Five years ago, when Park ran in the Grand National Party’s presidential primary, she called May 16 a “decision to save the country.” This time, she didn’t use that expression. Her rivals in the opposition attacked her for her use of the word “best.” They said Park’s historical view was anti-democratic.

April 19, 1960 and May 16, 1961 are two events marking turmoil in our modern history. On May 16, Park Chung Hee overthrew the Chang Myon administration, which was born April 19, 1960. The two events collide with each other.

But most people keep a historical balance. May 16 is not just a political milestone. It is also considered a symbol of Korea’s industrialization. Park is still rated the highest among Korea’s past presidents.

Although May 16 started as a military coup, it was the beginning of our modernization. And yet, the Park era also cast the shadow of dictatorship. Ultimately, however the majority of the people still see the merits of Park as being more than his demerits.

April 19 is the symbol of democratization. The incompetence of the Chang administration created social chaos - but the April 19 revolution is remembered by the people as a milestone for democratization.

Democratization and industrialization are Korea’s two great achievements. Most of the people have wise approaches toward modern history, and they refuse to indulge in unilateral criticism or unilateral glorification.

Instead of placing April 19 and May 16 in contrary positions, they see the two events as having a balance.

History is a double-edged sword. Historical debates often prompt ideological conflicts and smear campaigns. When they go too far, they produce antagonism and confrontations in society.

The debate on history should help heal Korean society’s schisms. A leadership that values engagement and integration is critical.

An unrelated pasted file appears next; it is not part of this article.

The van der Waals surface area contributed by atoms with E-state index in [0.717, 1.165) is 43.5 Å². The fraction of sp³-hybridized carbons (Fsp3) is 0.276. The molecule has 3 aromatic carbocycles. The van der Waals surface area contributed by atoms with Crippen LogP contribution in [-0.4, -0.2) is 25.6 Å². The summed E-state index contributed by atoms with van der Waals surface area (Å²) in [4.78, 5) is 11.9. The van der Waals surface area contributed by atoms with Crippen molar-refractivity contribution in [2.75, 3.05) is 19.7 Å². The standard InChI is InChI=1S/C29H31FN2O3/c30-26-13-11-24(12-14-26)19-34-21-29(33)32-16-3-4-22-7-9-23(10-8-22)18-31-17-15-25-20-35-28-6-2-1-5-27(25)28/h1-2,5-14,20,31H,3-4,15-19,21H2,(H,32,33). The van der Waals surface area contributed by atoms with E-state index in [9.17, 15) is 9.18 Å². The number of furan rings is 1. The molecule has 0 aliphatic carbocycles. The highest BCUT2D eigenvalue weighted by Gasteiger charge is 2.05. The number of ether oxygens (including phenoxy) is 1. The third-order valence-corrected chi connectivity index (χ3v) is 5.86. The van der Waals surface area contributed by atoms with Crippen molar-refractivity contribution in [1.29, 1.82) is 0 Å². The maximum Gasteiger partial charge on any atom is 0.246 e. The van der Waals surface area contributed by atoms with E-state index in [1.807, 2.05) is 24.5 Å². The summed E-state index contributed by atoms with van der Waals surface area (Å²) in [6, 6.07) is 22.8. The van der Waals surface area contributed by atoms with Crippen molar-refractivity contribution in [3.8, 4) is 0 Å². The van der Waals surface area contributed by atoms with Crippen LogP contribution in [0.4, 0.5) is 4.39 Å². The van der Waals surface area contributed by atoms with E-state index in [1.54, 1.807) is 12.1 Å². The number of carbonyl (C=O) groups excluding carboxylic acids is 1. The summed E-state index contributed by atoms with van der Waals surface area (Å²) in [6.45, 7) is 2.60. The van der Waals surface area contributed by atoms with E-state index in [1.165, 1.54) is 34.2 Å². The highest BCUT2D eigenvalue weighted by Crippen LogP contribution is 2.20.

Kim Dae-jung made a historical attempt to reconcile with Park Chung Hee, and that was a valuable example of a modern history debate.

The approach of France’s Charles de Gaulle can be used in this matter.

In his time, historical views and integration were the necessities, and he was neither a leftist nor a rightist. He was also not a centrist. He walked on top of it all. A centrist could become an opportunist, and the French hero expanded his power with his historical view.

Historical debate is an opportunity for Park Geun-hye. “My father’s time and today are so different,” she said. “I have to be different because I have to serve this time.”

The first step for Park will be showing the leadership of unity, and her approach should be standing on top of the lines that divide the left and the right, the conservatives, liberals and the centrists.

“I always feel sorry for the people and their families who suffered during the period,” Park said of her father’s authoritarian rule. “And I sincerely offer another apology.”

The people are now wanting to see how she can act upon that feeling of compassion, and if she can she display the leadership of unity through her actions.

* The author is a senior columnist of the JoongAng Ilbo.

by Park Bo-gyoon

More in Columns

An unjust society

International law is the answer

[20th Anniversary] New decade, new home

[20th Anniversary] First draft of Korea's history, day by day, over the past two decades

[20th Anniversary] A new form of globalism is on the rise

Log in to Twitter or Facebook account to connect
with the Korea JoongAng Daily
help-image Social comment?
lock icon

To write comments, please log in to one of the accounts.

Standards Board Policy (0/250자)

What’s Popular Now